Our Ringworm Ward is designed to treat adult cats and kittens that have ringworm, as they would have likely been euthanized in other shelter settings.
Although the name suggests otherwise, ringworm isn’t caused by a worm at all-but a fungus that can infect the skin, hair and nails. Not uncommon in cats, this highly contagious disease can lead to patchy, circular areas of hair loss with central red rings. Also known as dermatophytosis, ringworm often spreads to other pets in the household-and to humans, too.
What is it?
Ringworm (dermatophytosis) is a fungal infection that can affect the hair, skin or nails of cats, dogs and humans. It is the most common contagious skin infection in cats. In humans, the infection often causes classic ring-like lesions, but these are seen less commonly in cats and dogs. In most patients, ringworm is self-limiting; that is, it will self cure over time. However, because this infection can be transmitted from cats and dogs to other animals and also to people, every pet owner should be aware of the symptoms, transmission and treatment of ringworm.
If you have cats in your home, be very careful about bringing a new kitten into your household. Cat shows, kennels, and grooming facilities can also be a source of infection and caution should be used when exposing your cat to these places. If any sign of ringworm is seen, make sure you isolate the infected cat and seek prompt veterinary attention.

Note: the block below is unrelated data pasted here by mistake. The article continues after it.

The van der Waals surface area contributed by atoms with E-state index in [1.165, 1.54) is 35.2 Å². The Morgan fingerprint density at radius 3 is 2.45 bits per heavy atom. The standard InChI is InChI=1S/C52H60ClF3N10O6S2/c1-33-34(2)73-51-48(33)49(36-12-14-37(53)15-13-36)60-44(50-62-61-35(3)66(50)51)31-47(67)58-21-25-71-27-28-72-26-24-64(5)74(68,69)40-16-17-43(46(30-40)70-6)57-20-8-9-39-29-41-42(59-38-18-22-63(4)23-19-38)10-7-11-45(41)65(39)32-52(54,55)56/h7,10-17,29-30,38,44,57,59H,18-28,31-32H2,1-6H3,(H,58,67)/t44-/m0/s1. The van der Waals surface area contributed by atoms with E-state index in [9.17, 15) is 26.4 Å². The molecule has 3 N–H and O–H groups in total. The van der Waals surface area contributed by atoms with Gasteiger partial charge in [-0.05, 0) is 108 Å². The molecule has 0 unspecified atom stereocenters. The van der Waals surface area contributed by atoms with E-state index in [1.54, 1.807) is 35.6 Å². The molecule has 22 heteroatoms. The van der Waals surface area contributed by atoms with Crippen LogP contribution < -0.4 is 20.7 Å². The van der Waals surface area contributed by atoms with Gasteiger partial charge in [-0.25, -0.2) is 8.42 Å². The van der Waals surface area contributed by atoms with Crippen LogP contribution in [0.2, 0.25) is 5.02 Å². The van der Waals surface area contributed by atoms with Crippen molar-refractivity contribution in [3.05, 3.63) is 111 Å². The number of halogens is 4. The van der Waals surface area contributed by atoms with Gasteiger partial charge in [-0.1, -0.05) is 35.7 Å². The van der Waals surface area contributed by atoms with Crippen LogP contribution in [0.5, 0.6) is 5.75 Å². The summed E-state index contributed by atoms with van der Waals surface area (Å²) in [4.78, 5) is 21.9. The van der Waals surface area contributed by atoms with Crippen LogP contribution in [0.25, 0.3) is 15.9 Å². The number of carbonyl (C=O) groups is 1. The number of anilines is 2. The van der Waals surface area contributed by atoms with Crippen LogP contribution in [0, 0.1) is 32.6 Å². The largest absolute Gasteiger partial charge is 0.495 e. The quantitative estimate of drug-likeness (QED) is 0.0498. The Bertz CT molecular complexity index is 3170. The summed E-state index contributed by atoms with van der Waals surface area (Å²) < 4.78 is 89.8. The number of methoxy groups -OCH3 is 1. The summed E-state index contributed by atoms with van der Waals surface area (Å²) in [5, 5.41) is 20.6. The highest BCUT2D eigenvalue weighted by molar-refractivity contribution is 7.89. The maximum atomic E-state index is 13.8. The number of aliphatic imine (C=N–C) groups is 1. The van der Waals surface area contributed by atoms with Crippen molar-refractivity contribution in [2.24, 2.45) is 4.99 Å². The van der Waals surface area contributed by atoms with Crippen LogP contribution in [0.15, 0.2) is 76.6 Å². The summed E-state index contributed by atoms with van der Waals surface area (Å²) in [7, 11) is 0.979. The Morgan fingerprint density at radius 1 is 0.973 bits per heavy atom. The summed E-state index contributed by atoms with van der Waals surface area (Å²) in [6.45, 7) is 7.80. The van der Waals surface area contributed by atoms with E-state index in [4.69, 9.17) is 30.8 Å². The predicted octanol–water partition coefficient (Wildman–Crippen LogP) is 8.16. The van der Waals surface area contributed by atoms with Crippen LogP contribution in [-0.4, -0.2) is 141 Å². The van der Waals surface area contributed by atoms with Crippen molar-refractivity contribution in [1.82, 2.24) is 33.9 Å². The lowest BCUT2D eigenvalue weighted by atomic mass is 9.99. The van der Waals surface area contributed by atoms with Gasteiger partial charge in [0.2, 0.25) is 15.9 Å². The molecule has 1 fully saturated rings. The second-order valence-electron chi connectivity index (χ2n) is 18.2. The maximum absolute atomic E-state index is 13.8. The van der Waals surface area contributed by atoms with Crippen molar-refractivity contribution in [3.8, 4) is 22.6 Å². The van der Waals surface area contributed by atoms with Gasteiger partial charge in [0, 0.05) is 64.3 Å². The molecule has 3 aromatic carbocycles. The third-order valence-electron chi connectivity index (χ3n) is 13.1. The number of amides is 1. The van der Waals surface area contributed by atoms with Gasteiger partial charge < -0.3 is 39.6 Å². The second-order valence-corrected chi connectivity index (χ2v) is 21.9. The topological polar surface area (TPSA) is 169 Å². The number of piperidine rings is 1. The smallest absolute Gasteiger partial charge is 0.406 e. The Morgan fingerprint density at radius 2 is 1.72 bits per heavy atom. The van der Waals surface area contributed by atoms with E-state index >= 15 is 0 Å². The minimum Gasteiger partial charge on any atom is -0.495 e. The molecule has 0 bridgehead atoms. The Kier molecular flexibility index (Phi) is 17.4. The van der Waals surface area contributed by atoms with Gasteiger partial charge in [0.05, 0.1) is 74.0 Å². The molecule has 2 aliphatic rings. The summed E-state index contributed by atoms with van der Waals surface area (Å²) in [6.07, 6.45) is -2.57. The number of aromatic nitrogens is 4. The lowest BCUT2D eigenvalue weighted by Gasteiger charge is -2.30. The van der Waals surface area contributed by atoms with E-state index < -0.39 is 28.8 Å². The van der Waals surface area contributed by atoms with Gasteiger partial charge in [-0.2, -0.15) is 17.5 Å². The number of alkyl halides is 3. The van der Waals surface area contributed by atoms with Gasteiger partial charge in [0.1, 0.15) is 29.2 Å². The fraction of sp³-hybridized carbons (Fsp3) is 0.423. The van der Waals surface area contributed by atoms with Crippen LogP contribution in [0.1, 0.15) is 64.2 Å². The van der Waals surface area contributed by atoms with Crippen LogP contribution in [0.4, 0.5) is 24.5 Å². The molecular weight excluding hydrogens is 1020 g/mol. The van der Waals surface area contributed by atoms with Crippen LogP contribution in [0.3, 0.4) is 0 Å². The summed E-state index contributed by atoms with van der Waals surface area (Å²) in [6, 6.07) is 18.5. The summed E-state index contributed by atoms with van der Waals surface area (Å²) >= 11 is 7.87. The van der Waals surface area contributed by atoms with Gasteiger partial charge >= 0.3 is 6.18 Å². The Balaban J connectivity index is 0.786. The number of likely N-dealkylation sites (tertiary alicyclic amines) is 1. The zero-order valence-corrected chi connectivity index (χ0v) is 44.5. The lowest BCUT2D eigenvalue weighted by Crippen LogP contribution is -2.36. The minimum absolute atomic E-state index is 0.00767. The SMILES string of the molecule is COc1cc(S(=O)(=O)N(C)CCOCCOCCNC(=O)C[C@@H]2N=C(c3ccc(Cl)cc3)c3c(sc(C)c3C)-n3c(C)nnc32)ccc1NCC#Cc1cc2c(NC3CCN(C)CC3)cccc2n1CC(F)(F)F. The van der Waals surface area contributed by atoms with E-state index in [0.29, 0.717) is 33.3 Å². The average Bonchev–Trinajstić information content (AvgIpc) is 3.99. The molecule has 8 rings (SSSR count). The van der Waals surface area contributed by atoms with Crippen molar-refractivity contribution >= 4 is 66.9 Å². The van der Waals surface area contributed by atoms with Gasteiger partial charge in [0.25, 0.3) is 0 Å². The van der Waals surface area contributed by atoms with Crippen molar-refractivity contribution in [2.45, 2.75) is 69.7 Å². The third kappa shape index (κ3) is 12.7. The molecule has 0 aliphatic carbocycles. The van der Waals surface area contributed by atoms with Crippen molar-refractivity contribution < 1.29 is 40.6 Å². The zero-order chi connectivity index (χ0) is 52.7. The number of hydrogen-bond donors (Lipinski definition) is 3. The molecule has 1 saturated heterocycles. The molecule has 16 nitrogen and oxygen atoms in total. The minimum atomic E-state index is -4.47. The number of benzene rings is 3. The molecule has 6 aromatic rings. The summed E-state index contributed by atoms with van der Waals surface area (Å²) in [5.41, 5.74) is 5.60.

Signs and Symptoms
Cats with ringworm may have skin lesions which can appear different depending on where they occur and how long they have been present. The classic symptom is a small round lesion that is devoid of hair. The lesion will often have scaly skin in the center. The lesion may start as a small spot and continue to grow in size. The lesion may or may not be irritated and itchy. Lesions are most common on the head, ears, and tail. Occasionally, the infection will occur over the entire body and create a generalized scaly or greasy skin condition. Hair loss may be mild or severe. In some cases the first sign may be excessive shedding, and hairballs may occur when large parts of the body are affected. Scratching at the ears is also common.
In healthy short-haired kittens and cats with small isolated lesions, the lesions are often treated with a topical cream containing an antifungal. Kittens and cats with severe generalized lesions are given an oral antifungal medication everyday and also dipped twice a week. Treatment is generally continued until there have been two negative cultures a week apart. In addition, it is important to treat any underlying conditions, provide good nutrition, and prevent the spread to other animals and humans.